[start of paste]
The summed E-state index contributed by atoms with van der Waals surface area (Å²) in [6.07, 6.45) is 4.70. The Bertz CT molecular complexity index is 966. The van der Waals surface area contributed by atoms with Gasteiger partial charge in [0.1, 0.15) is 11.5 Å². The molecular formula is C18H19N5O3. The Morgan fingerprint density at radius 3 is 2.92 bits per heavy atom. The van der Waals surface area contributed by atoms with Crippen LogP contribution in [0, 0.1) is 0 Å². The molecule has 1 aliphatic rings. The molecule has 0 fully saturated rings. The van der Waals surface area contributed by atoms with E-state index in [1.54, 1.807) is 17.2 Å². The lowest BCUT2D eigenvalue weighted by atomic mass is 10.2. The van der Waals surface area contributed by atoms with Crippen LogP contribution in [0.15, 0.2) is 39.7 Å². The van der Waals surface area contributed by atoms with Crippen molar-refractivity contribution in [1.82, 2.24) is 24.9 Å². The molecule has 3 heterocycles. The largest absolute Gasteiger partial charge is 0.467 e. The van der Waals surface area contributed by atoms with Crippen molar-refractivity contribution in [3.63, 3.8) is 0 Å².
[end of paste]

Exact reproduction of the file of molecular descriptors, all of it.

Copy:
The summed E-state index contributed by atoms with van der Waals surface area (Å²) in [6.07, 6.45) is 4.70. The Bertz CT molecular complexity index is 966. The van der Waals surface area contributed by atoms with Gasteiger partial charge in [0.1, 0.15) is 11.5 Å². The molecular formula is C18H19N5O3. The Morgan fingerprint density at radius 3 is 2.92 bits per heavy atom. The van der Waals surface area contributed by atoms with Crippen LogP contribution in [0, 0.1) is 0 Å². The molecule has 1 aliphatic rings. The molecule has 0 fully saturated rings. The van der Waals surface area contributed by atoms with E-state index in [1.54, 1.807) is 17.2 Å². The lowest BCUT2D eigenvalue weighted by atomic mass is 10.2. The van der Waals surface area contributed by atoms with Crippen LogP contribution in [0.15, 0.2) is 39.7 Å². The van der Waals surface area contributed by atoms with Crippen molar-refractivity contribution in [1.82, 2.24) is 24.9 Å². The molecule has 3 heterocycles. The largest absolute Gasteiger partial charge is 0.467 e. The van der Waals surface area contributed by atoms with Crippen molar-refractivity contribution in [3.63, 3.8) is 0 Å².